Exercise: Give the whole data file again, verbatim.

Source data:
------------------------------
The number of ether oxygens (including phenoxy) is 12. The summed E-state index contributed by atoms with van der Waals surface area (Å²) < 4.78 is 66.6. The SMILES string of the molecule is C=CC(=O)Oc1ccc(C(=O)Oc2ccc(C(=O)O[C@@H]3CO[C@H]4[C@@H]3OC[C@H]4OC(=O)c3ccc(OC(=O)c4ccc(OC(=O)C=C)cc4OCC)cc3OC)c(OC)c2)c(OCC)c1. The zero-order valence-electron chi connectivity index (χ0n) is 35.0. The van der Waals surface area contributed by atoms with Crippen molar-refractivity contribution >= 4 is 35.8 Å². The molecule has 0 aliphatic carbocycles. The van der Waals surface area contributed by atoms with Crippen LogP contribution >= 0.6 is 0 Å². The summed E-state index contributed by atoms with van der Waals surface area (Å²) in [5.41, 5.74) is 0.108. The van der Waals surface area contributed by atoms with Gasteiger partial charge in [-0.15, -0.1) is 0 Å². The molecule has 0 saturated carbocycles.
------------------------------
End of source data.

The number of ether oxygens (including phenoxy) is 12. The summed E-state index contributed by atoms with van der Waals surface area (Å²) < 4.78 is 66.6. The SMILES string of the molecule is C=CC(=O)Oc1ccc(C(=O)Oc2ccc(C(=O)O[C@@H]3CO[C@H]4[C@@H]3OC[C@H]4OC(=O)c3ccc(OC(=O)c4ccc(OC(=O)C=C)cc4OCC)cc3OC)c(OC)c2)c(OCC)c1. The zero-order valence-electron chi connectivity index (χ0n) is 35.0. The van der Waals surface area contributed by atoms with Crippen molar-refractivity contribution >= 4 is 35.8 Å². The molecule has 0 aliphatic carbocycles. The van der Waals surface area contributed by atoms with Crippen LogP contribution >= 0.6 is 0 Å². The summed E-state index contributed by atoms with van der Waals surface area (Å²) in [5.41, 5.74) is 0.108. The van der Waals surface area contributed by atoms with Gasteiger partial charge in [-0.15, -0.1) is 0 Å². The molecule has 0 saturated carbocycles.